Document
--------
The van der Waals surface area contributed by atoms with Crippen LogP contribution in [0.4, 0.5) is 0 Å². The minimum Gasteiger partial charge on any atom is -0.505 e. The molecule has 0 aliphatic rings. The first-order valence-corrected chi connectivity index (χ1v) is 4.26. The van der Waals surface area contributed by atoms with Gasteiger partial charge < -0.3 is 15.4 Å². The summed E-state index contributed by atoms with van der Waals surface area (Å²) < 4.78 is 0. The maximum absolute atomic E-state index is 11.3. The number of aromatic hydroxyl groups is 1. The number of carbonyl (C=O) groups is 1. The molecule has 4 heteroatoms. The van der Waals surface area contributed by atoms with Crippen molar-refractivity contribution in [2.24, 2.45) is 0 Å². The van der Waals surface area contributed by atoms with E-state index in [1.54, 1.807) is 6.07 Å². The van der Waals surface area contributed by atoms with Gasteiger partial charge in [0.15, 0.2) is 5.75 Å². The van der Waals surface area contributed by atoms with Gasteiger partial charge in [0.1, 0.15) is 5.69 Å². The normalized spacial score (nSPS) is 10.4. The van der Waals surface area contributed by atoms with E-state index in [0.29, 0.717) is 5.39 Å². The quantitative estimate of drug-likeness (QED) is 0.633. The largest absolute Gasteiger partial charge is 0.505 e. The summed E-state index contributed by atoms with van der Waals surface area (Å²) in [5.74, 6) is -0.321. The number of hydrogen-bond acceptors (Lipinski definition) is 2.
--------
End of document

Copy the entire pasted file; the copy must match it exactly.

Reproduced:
The van der Waals surface area contributed by atoms with Crippen LogP contribution in [0.4, 0.5) is 0 Å². The minimum Gasteiger partial charge on any atom is -0.505 e. The molecule has 0 aliphatic rings. The first-order valence-corrected chi connectivity index (χ1v) is 4.26. The van der Waals surface area contributed by atoms with Gasteiger partial charge < -0.3 is 15.4 Å². The summed E-state index contributed by atoms with van der Waals surface area (Å²) < 4.78 is 0. The maximum absolute atomic E-state index is 11.3. The number of aromatic hydroxyl groups is 1. The number of carbonyl (C=O) groups is 1. The molecule has 4 heteroatoms. The van der Waals surface area contributed by atoms with Crippen molar-refractivity contribution in [2.24, 2.45) is 0 Å². The van der Waals surface area contributed by atoms with E-state index in [1.54, 1.807) is 6.07 Å². The van der Waals surface area contributed by atoms with Gasteiger partial charge in [0.15, 0.2) is 5.75 Å². The van der Waals surface area contributed by atoms with Gasteiger partial charge in [0.1, 0.15) is 5.69 Å². The normalized spacial score (nSPS) is 10.4. The van der Waals surface area contributed by atoms with E-state index in [0.29, 0.717) is 5.39 Å². The quantitative estimate of drug-likeness (QED) is 0.633. The largest absolute Gasteiger partial charge is 0.505 e. The summed E-state index contributed by atoms with van der Waals surface area (Å²) in [5.74, 6) is -0.321. The number of hydrogen-bond acceptors (Lipinski definition) is 2.